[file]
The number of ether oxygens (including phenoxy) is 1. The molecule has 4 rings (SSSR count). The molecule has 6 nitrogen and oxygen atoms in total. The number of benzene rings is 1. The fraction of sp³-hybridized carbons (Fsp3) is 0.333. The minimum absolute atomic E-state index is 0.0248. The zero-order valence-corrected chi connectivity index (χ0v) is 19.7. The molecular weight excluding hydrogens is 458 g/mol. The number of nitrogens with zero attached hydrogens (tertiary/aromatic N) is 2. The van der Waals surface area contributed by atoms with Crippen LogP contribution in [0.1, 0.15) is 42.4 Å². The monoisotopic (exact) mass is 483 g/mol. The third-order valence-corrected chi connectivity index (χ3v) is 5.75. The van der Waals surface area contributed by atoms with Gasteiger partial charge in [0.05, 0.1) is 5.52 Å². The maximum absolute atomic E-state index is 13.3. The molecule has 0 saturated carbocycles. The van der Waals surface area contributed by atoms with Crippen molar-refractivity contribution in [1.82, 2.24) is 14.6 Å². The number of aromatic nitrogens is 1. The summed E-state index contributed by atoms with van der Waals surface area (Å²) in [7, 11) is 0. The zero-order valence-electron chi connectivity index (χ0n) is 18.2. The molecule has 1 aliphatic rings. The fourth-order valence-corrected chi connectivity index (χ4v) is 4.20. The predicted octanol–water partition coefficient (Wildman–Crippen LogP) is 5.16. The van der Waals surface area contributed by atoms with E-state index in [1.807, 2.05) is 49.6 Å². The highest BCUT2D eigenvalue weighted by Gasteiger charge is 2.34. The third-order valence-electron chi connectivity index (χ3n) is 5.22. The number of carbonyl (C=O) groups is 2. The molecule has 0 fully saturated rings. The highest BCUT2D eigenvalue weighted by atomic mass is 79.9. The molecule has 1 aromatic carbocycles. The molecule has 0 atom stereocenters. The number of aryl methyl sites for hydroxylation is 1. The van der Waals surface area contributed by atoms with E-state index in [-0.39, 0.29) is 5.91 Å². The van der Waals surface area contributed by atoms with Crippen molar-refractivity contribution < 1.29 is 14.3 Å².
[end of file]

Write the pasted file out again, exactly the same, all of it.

The number of ether oxygens (including phenoxy) is 1. The molecule has 4 rings (SSSR count). The molecule has 6 nitrogen and oxygen atoms in total. The number of benzene rings is 1. The fraction of sp³-hybridized carbons (Fsp3) is 0.333. The minimum absolute atomic E-state index is 0.0248. The zero-order valence-corrected chi connectivity index (χ0v) is 19.7. The molecular weight excluding hydrogens is 458 g/mol. The number of nitrogens with zero attached hydrogens (tertiary/aromatic N) is 2. The van der Waals surface area contributed by atoms with Crippen LogP contribution in [0.1, 0.15) is 42.4 Å². The monoisotopic (exact) mass is 483 g/mol. The third-order valence-corrected chi connectivity index (χ3v) is 5.75. The van der Waals surface area contributed by atoms with Gasteiger partial charge in [0.05, 0.1) is 5.52 Å². The maximum absolute atomic E-state index is 13.3. The molecule has 0 saturated carbocycles. The van der Waals surface area contributed by atoms with Crippen molar-refractivity contribution in [1.82, 2.24) is 14.6 Å². The number of aromatic nitrogens is 1. The summed E-state index contributed by atoms with van der Waals surface area (Å²) in [7, 11) is 0. The zero-order valence-electron chi connectivity index (χ0n) is 18.2. The molecule has 1 aliphatic rings. The fourth-order valence-corrected chi connectivity index (χ4v) is 4.20. The predicted octanol–water partition coefficient (Wildman–Crippen LogP) is 5.16. The van der Waals surface area contributed by atoms with E-state index in [1.807, 2.05) is 49.6 Å². The highest BCUT2D eigenvalue weighted by Gasteiger charge is 2.34. The third-order valence-electron chi connectivity index (χ3n) is 5.22. The number of carbonyl (C=O) groups is 2. The molecule has 0 fully saturated rings. The highest BCUT2D eigenvalue weighted by atomic mass is 79.9. The molecule has 1 aromatic carbocycles. The molecule has 0 atom stereocenters. The number of aryl methyl sites for hydroxylation is 1. The van der Waals surface area contributed by atoms with E-state index in [-0.39, 0.29) is 5.91 Å². The van der Waals surface area contributed by atoms with Crippen molar-refractivity contribution < 1.29 is 14.3 Å².